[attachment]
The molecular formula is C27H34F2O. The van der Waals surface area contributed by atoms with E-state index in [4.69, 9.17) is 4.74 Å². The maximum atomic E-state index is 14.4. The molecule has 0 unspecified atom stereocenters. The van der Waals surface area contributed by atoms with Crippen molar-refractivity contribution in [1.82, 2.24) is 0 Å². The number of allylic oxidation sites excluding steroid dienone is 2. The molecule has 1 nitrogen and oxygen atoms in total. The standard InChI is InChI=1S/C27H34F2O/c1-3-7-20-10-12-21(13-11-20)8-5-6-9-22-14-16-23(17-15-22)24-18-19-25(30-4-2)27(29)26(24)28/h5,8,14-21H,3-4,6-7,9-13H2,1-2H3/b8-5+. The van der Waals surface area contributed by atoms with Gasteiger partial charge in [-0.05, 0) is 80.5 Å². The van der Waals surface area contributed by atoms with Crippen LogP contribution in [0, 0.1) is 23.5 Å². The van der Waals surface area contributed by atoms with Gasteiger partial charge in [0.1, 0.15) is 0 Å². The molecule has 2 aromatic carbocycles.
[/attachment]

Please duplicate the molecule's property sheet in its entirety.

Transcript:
The molecular formula is C27H34F2O. The van der Waals surface area contributed by atoms with E-state index in [4.69, 9.17) is 4.74 Å². The maximum atomic E-state index is 14.4. The molecule has 0 unspecified atom stereocenters. The van der Waals surface area contributed by atoms with Crippen molar-refractivity contribution in [1.82, 2.24) is 0 Å². The number of allylic oxidation sites excluding steroid dienone is 2. The molecule has 1 nitrogen and oxygen atoms in total. The standard InChI is InChI=1S/C27H34F2O/c1-3-7-20-10-12-21(13-11-20)8-5-6-9-22-14-16-23(17-15-22)24-18-19-25(30-4-2)27(29)26(24)28/h5,8,14-21H,3-4,6-7,9-13H2,1-2H3/b8-5+. The van der Waals surface area contributed by atoms with Gasteiger partial charge in [-0.05, 0) is 80.5 Å². The van der Waals surface area contributed by atoms with Crippen LogP contribution in [0, 0.1) is 23.5 Å². The van der Waals surface area contributed by atoms with Gasteiger partial charge in [0.1, 0.15) is 0 Å². The molecule has 2 aromatic carbocycles.